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With GE15 around the corner and the nominees making their campaign rounds with smiles and a long list of promises, Penang Hindu Association (PHA) is more concerned with the manifesto that is to be declared with the formation of the new government. What is greatly anticipated in the manifesto is the readiness to make appropriate and effective policy changes for the betterment of the minority groups, particularly the Indian ethnic group. Such changes have long been overdue and need to be effective and sustainable to truly reflect the slogan ‘Keluarga Malaysia’ where all family members are treated without prejudice.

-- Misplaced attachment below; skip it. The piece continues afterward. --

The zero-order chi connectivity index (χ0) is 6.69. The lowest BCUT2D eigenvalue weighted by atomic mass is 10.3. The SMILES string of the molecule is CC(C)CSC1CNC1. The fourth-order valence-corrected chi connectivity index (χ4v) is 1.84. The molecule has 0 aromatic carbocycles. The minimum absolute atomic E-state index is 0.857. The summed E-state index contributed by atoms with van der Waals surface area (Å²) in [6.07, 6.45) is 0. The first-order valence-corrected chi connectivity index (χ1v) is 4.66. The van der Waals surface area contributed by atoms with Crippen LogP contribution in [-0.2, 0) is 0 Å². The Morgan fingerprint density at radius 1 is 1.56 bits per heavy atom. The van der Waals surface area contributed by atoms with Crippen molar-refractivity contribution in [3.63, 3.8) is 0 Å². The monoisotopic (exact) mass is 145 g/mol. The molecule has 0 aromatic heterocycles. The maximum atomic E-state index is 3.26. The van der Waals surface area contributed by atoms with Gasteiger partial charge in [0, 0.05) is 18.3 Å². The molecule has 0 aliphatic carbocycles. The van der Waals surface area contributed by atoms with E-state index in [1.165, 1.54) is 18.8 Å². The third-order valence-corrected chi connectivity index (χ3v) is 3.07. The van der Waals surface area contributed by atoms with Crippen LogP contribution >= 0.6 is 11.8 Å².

Among the main policy changes expected by PHA is to give all the races an equal and well-balanced educational, economic, social and political opportunities to function on level grounds. PHA fears that without these changes, there would exist an insidious perception of superior and inferior races within the fabrics of Malaysian society. PHA strongly believes that policies that discriminate by race reinforces racist beliefs. Generally, Indians in Malaysia have been at the receiving end of this belief despite having contributed immensely towards economic development and nation building. Reality sinks in when they are denied entry into public universities despite having the grades, face tenancy issues and labeled as drunkards and gangsters, all because of their ethnicity. In addition, job opportunities in both the public and private sectors are also not easy to come by despite having the required criteria. Even if by chance they secure the job, then there is the issue of the glass ceiling that they have to face and accept at their workplace, again due to their ethnicity. A cursory count of the number of Heads of Department or Institution Heads from the Indian ethnic group would reveal this view as a fact. And to say that they lack experience and/or qualifications would be an unconvincing excuse. These are not mere narratives but real cases of stereotyping the Indian community for decades. PHA sees this as psychological and systemic oppression and is concerned if the nation is slowly moving away from the national principles stated in the Rukun Negara. Among the principles declared are for our nation to achieve a closer unitary society, and to create a just society where the country’s prosperity can be enjoyed by all in a fair and equitable manner. The check and balance to achieve these principles rests on the government mechanisms, and if cracks begin to show, then appropriate and effective policy changes need to be made to put the nation back on track. As such, the new government needs to have a special think tank to look into the plights of the Indian community and to eliminate such stereotyping in order to create a just and harmonious society. The government has a big role in this and even a simple gesture of the Prime Minister’s live telecast of festival wishes for the various communities can go a long way to show all are seen as equal. This has been a norm for many years.